Keeping your home warm during frigid winter days can be costly, but it is a wise investment in health. Even mildly cool homes with temperatures between 60 and 65 degrees can trigger hypothermia. This occurs when a person’s normal body temperature drops from 98.6 to 95 degrees.
Older people may be at greater risk for this condition if their body’s response to cold is diminished by certain illnesses like arthritis and medications like some over-the-counter cold remedies, according to the National Institute of Aging. Reducing health risks is among the many missions of the Medical Society of the State of New York.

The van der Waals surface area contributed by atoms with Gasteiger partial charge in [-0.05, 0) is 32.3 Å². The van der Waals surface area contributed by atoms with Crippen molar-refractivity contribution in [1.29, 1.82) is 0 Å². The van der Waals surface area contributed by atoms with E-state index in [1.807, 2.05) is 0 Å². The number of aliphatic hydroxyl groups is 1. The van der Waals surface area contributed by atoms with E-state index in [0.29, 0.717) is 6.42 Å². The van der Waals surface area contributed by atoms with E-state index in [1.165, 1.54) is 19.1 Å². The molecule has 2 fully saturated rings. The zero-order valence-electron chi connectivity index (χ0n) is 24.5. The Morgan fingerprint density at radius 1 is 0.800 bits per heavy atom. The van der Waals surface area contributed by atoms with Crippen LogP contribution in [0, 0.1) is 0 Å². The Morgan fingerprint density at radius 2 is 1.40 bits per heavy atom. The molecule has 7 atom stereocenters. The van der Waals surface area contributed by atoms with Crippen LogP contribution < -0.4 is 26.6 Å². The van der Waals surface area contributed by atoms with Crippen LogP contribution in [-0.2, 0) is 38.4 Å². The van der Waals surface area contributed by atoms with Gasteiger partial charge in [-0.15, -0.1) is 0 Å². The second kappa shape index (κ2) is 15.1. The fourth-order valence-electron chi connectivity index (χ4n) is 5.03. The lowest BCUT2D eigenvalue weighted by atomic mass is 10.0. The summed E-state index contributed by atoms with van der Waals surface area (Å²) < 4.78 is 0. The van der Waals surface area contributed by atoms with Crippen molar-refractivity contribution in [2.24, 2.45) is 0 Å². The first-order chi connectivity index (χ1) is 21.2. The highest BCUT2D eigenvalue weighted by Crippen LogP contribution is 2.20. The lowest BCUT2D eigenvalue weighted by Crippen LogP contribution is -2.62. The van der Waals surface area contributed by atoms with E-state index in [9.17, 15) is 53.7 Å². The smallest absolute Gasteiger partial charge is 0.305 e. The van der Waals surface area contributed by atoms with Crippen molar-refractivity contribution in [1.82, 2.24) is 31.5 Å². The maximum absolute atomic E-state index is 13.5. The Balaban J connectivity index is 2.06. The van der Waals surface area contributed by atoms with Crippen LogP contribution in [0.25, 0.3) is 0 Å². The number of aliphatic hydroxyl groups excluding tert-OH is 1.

To prevent hypothermia, set your thermostat at home to at least 68 to 70 degrees, the National Institute on Aging advises. Because heating costs are high, the U.S. Department of Health and Human Services recently allocated $100 million in emergency funds to help low-income families pay their heating bills. Contact the Low Income Home Energy Assistance Program at 1-866-674-6327 or www.energynear.org, or Eldercare Locator at 1-800-677-1116.
This information is provided by the Medical Society of the State of New York. For more health-related information and referrals to physicians in your community, contact your local county medical society.